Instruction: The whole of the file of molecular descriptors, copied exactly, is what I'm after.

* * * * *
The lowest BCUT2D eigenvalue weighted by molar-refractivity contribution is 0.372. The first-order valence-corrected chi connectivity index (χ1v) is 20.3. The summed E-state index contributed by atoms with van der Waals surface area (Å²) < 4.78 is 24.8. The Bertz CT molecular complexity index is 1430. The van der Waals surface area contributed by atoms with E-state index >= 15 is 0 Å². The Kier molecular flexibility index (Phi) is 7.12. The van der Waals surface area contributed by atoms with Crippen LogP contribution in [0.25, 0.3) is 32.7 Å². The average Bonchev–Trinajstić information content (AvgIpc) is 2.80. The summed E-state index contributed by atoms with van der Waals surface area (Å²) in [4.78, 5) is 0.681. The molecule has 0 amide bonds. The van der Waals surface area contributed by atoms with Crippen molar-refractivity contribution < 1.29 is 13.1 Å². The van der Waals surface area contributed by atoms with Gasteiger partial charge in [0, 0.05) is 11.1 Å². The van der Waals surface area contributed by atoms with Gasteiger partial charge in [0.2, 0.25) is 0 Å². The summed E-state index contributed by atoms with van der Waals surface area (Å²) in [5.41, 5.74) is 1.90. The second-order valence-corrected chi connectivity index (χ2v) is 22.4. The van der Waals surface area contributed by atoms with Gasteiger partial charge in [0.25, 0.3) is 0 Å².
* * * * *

The lowest BCUT2D eigenvalue weighted by molar-refractivity contribution is 0.372. The first-order valence-corrected chi connectivity index (χ1v) is 20.3. The summed E-state index contributed by atoms with van der Waals surface area (Å²) < 4.78 is 24.8. The Bertz CT molecular complexity index is 1430. The van der Waals surface area contributed by atoms with E-state index >= 15 is 0 Å². The Kier molecular flexibility index (Phi) is 7.12. The van der Waals surface area contributed by atoms with Crippen LogP contribution in [0.25, 0.3) is 32.7 Å². The average Bonchev–Trinajstić information content (AvgIpc) is 2.80. The summed E-state index contributed by atoms with van der Waals surface area (Å²) in [4.78, 5) is 0.681. The molecule has 0 amide bonds. The van der Waals surface area contributed by atoms with Crippen molar-refractivity contribution < 1.29 is 13.1 Å². The van der Waals surface area contributed by atoms with Gasteiger partial charge in [0, 0.05) is 11.1 Å². The van der Waals surface area contributed by atoms with Gasteiger partial charge in [0.2, 0.25) is 0 Å². The summed E-state index contributed by atoms with van der Waals surface area (Å²) in [5.41, 5.74) is 1.90. The second-order valence-corrected chi connectivity index (χ2v) is 22.4. The van der Waals surface area contributed by atoms with Gasteiger partial charge in [0.25, 0.3) is 0 Å².